CARL ORFF – Carmina Burana, Music Therapy
Carmina Burana (pronounced /ˈkɑrmɨnə bʊˈrɑːnə/), Latin for „Songs from Beuern“ (short for: Benediktbeuern), is the name given to a manuscript of 254 poems and dramatic texts from the 11th or 12th century, although some are from the 13th century. The pieces were written almost entirely in Medieval Latin; a few in Middle High German, and some with traces of Old French or Provençal. Many are macaronic, a mixture of Latin and German or French vernacular.
They were written by students and clergy when the Latin idiom was the lingua franca across Italy and western Europe for travelling scholars, universities and theologians. Most of the poems and songs appear to be the work of Goliards, clergy (mostly students) who set up and satirized the Church. The collection preserves the works of a number of poets, including Peter of Blois, Walter of Châtillon and the anonymous one, referred to as the Archpoet.
The collection was found in 1803 in the Benedictine monastery of Benediktbeuern, Bavaria, and is now housed in the Bayerische Staatsbibliothek in Munich. Along with the Carmina Cantabrigiensia, the Carmina Burana is the most important collection of Goliard and vagabond songs. Read More: > HERE <
Carl Orff – Carmina Burana
The Orff method, also known as Orff-Schulwerk or Music for Children, is an approach to music education conceived by the German composer Carl Orff (1895-1982). It was developed in the 1920s and 1930s while Orff was music director of the Günther-Schule, a school of dance and music in Munich. The guiding principles were contained in his publication Orff-Schulwerk (Mainz 1930-5), to which revisions came later. The first of many foreign versions was Music for Children (Mainz 1956-61), an adaptation in English by Doreen Hall and Arnold Walter of the University of Toronto.
Orff’s approach, developed for children but latterly used also with adults, was based on his belief that the easiest method of teaching music is to draw out the student’s inherent affinities for rhythm and melody and allow these to develop in natural ways, leading the child by his or her intuition from primitive to more sophisticated expression through stages parallel to western music’s evolution. Orff accomplishes this by means of a carefully planned program, beginning with speech patterns, rhythmic movement, and two-note tunes, then moving logically into pentatonic melody. Adult pressure and mechanical drill are discouraged. Improvisation is encouraged.
Major and minor melody are introduced as the final stage of the program. Orff designed a special group of instruments, including glockenspiels, xylophones, metallophones, drums, and other percussion instruments to fulfill the requirements of the Schulwerk courses.
VEDIC MUSIC and Relation to Music Therapy:
Indian traditional systems of health and healing also include various musical treatment approaches. A few healing traditions are also integrated in modern music therapy practice in India. Vedic traditions dating back roughly 5000 years ago had a great intuition about the power of sound and intonation.
The Vedic chants and music which had more sound and rhythm, used as a source of healing and up liftment reflected the intuition that each intonation and inflection of voice could have beneficial or adverse effects. Music Raga Therapy a, an extinct sanskrit treatise, as its name implies dealt with curative ragas and suggested specific ragas with specific therapeutic and a prophylactic medium in clinical and educational settings.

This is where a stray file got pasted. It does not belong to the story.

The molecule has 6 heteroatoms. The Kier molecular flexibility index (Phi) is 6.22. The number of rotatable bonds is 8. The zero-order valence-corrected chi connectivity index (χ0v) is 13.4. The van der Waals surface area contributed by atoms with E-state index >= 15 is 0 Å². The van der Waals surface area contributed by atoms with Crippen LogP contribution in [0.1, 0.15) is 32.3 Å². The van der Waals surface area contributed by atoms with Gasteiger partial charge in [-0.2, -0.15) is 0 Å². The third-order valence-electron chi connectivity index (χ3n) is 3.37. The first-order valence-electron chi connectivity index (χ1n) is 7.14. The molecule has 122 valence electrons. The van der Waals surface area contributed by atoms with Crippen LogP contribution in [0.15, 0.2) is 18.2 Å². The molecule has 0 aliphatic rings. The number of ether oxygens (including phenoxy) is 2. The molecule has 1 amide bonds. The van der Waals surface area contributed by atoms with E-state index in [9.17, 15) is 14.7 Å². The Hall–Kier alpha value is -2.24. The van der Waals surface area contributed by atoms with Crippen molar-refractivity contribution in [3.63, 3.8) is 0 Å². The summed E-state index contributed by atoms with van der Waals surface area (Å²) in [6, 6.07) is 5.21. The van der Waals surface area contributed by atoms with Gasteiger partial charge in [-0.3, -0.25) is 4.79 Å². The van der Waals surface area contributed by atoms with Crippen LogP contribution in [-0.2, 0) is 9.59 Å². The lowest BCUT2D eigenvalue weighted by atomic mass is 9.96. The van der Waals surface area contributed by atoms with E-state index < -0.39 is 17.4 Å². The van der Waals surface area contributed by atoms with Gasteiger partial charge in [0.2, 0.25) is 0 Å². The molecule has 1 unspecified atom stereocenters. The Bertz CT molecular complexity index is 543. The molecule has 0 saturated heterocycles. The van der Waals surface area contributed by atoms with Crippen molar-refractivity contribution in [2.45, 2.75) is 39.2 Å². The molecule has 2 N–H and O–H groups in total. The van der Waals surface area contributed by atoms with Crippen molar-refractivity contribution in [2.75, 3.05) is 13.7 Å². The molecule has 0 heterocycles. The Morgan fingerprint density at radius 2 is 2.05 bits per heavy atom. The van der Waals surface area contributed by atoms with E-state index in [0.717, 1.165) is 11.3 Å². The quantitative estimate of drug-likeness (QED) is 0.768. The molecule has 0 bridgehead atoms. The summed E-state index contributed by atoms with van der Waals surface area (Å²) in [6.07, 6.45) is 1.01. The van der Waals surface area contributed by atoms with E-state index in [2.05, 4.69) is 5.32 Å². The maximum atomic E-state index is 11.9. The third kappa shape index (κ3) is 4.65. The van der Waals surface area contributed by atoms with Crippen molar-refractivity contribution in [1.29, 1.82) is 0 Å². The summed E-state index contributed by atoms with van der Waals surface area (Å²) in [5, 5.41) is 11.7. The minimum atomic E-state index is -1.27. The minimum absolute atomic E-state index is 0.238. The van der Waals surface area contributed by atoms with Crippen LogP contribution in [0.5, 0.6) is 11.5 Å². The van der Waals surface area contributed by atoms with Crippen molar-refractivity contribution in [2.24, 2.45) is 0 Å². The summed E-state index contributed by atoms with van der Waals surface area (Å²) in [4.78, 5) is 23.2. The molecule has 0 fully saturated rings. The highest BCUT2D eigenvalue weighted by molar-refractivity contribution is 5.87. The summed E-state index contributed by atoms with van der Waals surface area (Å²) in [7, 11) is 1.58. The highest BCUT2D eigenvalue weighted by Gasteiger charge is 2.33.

The Vedic system of health care concerned with healthy living and not disease specific takes into account the patient’s entire personality, body, mind and the spirit and guides the participants for a healthy living along with the therapeutic measures that relate to physical, mental, social and spiritual harmony.
Nada Yoga is the core of Dhrupad, the most ancient style of Hindustani Classical Music. Originally only sung by priests in the temples as an act of worship, it induces a deep meditative state in the singer as well as the listener.
Which are the features of Carl Orff’s and Gunild Keetman’s ideas relevant for the work in community and therapy? A child who is mentally or physically handicapped, emotionally or sensorially disabled or autistic, is never just only that. The characteristics of a person that are not expressed in these terms, however, are precisely the ones that make musical communication and thus a connection with the so-called „normal“ people possible. A historical review shows the sources from which the adaptation of the Schulwerk for the work with handicapped and disturbed children and young people was made possible and meaningful.
A brief section intends to define the fields of „Music Education“ – „Music in special needs and community“ – „Music Therapy“ in order to distinguish them and finally point out the contents they have in common. Read More: > HERE <
The author uses quotes by Carl Orff in order to document the basis for therapeutic work in his ideas and describes how pedagogues and therapists, from the early sixties until today, have developed them for and together with different groups with special needs:
- The multi-sensorial approach through speech, free and bound rhythm, movement, singing and playing instruments provides possibilities for spontaneous creative play in a social context, even if one important sensorial area is severely damaged.
- Every member of an integrative music and movement group is participating actively in a creative process.
- The instrumentarium allows participants to play together in a spontaneous way.
- Relationship through musical expression and play as an encounter between two people which is the basis for emotional development.
- Musical reception and expression is independent of intellectual capacity, age and previous musical experience.
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